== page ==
My goal for this year is to create a healthy relationship with food – no stress, stop labeling things “good and bad’ and just enjoy healthy eating and living. I’ve been on this fat loss journey for 4 years and it’s gotten me to a healthier life, but I’ve been stressing about food for my whole life and I realized it’s not normal OR healthy. Taking back the power food had on me is amazing; how freeing it is! Thank you for this reminder to keep going.

  6. I can’t digest dairy stuff either and usually go the plant protein powder route, but it can be a pain to find one I like. The protein powder you use doesn’t mess with your system?

    • I take plant protein too… the best one i´ve tried is the vegan blend chocolate flavoured from my protein… it doesnt taste like chocolate… but it doesnt taste like peas either. I take it with rice milk

    • Nope, this specific brand AND flavor (i.e. tropical punch instead of “extreme milk chocolate” or something similar) has been surprisingly fine for me for years now.

      If it wasn’t, I’d go with a whey isolate.

  7. You are not the pickiest person in the world….I am….i can validate that with family and the GF!!

    Great article and thanks again for taking time to write logical and knowledgeable information.

  8. That setting up of the first date – so goddamn familiar! I never understand why they run away when I am in fact the (second) best person to share a protein shake with… Girls….

  9. Hahaha, that bit about texting the girl was comedy gold. I can 100% relate also.
    Keep these awesome articles coming Jay 🙂

  10. Haha this article is so informative and as always, I just love your sense of humour. Haha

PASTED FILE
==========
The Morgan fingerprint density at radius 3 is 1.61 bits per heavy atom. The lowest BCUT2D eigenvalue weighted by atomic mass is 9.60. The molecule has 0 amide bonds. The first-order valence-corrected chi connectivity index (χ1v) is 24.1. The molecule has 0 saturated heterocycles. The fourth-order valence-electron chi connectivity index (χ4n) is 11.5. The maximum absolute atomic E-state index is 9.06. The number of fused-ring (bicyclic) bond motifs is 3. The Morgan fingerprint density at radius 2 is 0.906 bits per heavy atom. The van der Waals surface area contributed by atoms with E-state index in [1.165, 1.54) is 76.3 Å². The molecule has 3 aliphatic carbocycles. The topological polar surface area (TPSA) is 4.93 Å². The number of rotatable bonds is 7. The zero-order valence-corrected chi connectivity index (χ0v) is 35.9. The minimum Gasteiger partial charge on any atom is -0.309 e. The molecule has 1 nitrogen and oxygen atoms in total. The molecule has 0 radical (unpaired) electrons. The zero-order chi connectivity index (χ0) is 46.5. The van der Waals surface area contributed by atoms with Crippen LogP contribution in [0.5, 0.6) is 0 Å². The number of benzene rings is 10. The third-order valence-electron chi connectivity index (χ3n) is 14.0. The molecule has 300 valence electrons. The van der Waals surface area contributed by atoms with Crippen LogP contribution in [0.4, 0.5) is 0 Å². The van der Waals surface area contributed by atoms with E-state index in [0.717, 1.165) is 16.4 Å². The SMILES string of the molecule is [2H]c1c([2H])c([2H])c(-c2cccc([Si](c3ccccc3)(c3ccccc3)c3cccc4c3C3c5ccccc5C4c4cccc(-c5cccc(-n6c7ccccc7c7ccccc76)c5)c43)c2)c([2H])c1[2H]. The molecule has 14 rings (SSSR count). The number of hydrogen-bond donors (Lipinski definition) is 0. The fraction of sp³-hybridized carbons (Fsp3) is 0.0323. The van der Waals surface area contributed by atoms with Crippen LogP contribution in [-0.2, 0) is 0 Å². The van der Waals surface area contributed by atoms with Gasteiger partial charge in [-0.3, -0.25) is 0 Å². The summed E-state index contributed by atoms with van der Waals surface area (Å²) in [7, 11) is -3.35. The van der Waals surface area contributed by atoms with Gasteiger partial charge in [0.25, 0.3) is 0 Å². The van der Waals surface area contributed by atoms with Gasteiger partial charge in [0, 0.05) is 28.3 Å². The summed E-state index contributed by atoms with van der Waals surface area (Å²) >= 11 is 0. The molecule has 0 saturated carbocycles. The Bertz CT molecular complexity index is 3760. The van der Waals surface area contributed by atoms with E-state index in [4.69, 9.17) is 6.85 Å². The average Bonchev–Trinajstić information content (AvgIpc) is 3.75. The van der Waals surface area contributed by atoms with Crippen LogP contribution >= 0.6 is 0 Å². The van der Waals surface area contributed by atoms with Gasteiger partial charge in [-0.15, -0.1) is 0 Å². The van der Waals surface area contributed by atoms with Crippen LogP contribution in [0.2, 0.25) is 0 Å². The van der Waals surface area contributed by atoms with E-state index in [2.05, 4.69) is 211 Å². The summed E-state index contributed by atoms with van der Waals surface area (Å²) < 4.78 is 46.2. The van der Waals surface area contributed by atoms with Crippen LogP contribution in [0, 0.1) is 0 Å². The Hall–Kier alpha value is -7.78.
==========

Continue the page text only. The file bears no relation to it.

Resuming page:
but could you tell me about your tips when eating out?

    Thank you. 🙂

  11. What a good read! You are indeed one of a kind on the ol’ WWW. But damn you! Your dietary picadillos give you such an unfair advantage. Again, damn you! Apparently no cravings, no impulse munching! A few cookies don’t count! My PECS include the beverages you eschew and my spice of life is variety. Don’t you not know that upon reaching the pearly gates you are going to be asked if you tried all that was available to you. If the answer is no you’ll get a return ticket as a lesser life form.
    I’m a Westerner living in Beijing where there is so much good and mostly healthy food choosing to do. I like it all and sometimes it’s hard to know when to stop (when something is so pleasurable) and how to measure it (hundreds of different greens and infinite methods of prepping them). Ok, I know that’s on me.
    I’m on a roll these days (thanks in part to you) with conscious observing what’s at the end of my chopsticks– or more correctly purposely using them to make far fewer trips to the mouth. Returning yet again to the gym has also been good; gaining strength feels great and will be the source of another skill testing question at those gates, I’m sure.